This book looks at the relativity principle of pioneering American linguist Benjamin Whorf which has been a focus of controversy among scholars of language for half a century. Many claim that this principle amounts to Whorf's assertion that language determines thought and culture, while others vigorously reject such a claim. Emily Schultz re-reads Whorf in terms of Russian theorist Mikhail Bakhtin, and argues that the Whorfian controversy is rooted in the polyphonic character of his best-known texts. By combining Whorfian and Bakhtinian insights concerning variation within and across languages. Schultz aims to offer a new dialogic interpretation of linguistic relativity that should be of interest to students and scholars of anthropology, linguistics, cognitive psychology, philosophy of language and literary and art criticism.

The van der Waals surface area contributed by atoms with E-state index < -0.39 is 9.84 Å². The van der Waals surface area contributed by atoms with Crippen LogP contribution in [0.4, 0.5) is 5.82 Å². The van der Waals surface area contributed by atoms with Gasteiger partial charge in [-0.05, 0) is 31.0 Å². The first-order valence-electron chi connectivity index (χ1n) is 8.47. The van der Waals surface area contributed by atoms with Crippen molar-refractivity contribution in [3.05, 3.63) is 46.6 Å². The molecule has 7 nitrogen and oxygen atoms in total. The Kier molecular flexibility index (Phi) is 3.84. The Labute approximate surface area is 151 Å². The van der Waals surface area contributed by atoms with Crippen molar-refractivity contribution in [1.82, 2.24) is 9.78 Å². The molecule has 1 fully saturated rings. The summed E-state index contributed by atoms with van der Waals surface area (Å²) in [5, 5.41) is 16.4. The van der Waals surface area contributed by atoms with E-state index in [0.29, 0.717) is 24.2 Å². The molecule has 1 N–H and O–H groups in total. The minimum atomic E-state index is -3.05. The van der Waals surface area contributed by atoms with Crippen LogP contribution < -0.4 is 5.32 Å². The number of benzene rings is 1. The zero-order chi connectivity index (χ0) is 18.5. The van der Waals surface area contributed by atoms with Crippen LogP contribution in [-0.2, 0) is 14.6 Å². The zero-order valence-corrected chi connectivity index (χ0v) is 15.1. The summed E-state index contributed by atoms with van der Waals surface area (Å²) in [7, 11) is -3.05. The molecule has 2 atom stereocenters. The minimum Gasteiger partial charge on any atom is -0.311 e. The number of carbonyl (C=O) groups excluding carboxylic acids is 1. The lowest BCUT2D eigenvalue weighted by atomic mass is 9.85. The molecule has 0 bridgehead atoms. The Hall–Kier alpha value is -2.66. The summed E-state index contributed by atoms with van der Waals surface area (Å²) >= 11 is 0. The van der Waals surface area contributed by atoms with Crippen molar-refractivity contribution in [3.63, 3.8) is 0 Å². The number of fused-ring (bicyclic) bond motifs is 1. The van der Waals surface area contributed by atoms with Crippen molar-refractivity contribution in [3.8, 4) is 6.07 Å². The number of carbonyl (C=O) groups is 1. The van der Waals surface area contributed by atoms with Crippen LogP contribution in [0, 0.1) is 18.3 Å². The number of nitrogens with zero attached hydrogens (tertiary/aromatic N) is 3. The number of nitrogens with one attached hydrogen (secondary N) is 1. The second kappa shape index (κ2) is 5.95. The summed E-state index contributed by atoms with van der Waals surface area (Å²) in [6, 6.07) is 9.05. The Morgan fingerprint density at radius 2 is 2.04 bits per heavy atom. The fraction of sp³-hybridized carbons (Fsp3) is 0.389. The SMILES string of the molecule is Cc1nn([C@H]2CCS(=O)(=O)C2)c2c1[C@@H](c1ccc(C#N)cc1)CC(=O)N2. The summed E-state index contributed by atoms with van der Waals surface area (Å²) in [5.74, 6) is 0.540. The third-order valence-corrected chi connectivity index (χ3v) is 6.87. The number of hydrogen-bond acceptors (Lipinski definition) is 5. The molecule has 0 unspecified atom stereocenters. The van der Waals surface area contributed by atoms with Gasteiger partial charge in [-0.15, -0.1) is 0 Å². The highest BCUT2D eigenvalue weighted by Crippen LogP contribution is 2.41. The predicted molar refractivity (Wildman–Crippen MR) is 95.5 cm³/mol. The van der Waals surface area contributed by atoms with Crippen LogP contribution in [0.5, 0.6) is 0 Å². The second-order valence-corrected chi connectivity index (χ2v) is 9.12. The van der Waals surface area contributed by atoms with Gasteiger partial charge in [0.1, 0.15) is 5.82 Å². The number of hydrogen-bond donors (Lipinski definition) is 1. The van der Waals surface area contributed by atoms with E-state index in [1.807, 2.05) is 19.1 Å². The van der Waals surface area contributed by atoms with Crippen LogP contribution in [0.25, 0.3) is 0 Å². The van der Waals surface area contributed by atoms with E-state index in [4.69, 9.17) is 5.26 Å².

Publisher: University of Wisconsin Press
Number of pages: 198
Weight: 277 g
Dimensions: 230 x 153 x 11 mm
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